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An open letter to high school students

Dear high school students,

Congrats on graduating! :) Be proud of yourself and all that you have accomplished so far. It must feel good to be done with school, right? After all those final exams, essays, and assignments, you’re now enjoying the freedom of summer. But for those of you moving onto post-secondary school, there’s a lot to think about. Your parents have probably tried to talk to you about “your future,” but since it’s hard to listen to parents sometimes, maybe this letter from me might help instead.

Since I was the older sister, and one of the oldest cousins in my family, I didn’t have many people to get advice from. I made a lot of mistakes over the years, and I had to learn the hard way. But now that I’m closing in on 30 (or the first anniversary of my 29th birthday), hopefully I can offer you the words of wisdom I wish I had been given when I was your age.

Start saving

We all know that we should be putting some of the money we earn – whether it’s through a part-time job or gifted money – into a savings account. But it’s not just something adults do – it’s something we all need to be doing as soon as we start to buy things on our own.

You don’t need to make big bucks to open up a savings account – just start small. If you only think you can save $10 from each pay cheque, that’s okay. Putting that money into the bank is the smartest thing you can do for yourself. While it might not seem like much, you’re developing the habit of saving money, and that’s what’s really important.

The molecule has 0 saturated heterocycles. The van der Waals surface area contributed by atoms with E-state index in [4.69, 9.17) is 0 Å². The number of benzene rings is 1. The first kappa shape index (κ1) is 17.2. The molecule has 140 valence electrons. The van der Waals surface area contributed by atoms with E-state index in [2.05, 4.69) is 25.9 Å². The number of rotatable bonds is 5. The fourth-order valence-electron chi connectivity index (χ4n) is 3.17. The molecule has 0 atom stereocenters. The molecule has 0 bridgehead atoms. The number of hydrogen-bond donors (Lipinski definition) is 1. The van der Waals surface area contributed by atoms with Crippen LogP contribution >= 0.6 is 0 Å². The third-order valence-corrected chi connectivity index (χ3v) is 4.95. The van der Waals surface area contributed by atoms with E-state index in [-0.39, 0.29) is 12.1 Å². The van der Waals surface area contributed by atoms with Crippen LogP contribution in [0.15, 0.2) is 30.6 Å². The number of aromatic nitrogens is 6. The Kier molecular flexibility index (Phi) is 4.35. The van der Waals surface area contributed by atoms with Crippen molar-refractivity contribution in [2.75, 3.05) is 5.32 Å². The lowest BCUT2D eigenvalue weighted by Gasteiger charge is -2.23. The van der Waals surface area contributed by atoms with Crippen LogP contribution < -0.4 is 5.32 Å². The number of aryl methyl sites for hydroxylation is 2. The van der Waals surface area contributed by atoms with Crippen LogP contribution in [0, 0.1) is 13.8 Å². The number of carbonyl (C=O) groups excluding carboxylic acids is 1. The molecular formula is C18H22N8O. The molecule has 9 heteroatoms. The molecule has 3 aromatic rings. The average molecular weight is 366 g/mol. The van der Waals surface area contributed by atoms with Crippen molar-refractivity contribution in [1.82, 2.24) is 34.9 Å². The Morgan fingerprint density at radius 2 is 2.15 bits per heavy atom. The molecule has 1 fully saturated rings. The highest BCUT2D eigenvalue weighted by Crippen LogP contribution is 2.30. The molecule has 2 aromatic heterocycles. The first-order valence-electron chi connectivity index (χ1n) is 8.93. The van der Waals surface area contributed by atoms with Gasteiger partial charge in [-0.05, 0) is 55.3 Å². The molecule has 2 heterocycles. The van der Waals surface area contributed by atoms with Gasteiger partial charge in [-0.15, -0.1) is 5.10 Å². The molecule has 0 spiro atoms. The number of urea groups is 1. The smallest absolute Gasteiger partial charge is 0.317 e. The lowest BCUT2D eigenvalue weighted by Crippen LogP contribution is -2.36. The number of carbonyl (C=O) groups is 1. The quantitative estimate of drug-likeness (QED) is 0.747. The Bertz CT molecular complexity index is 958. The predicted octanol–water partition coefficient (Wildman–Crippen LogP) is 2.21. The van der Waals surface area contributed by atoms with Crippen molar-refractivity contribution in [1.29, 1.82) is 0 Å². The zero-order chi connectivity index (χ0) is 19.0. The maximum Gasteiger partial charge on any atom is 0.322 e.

Think ahead in life – past university

What will you do with your degree? How will you earn a living and pay back your student loans?

So many of my friends went to University for degrees in subjects that they were interested in – not degrees that they could cultivate into work after they graduated. It’s great to be passionate about what you’re studying, but you have to be realistic. Have a plan of attack.

Whatever it is you’re majoring in – understand what kind of jobs you can get from those degrees, and make sure it’s what you want to be doing when you graduate. If you’re a communication major, what are you going to do with that degree? Sure, it’s a fun topic to learn about every day, but how will you make money with that degree? What kind of job can you get, and will you be able to make the sort of money you will need to pay back your loans, and live the life you want for yourself?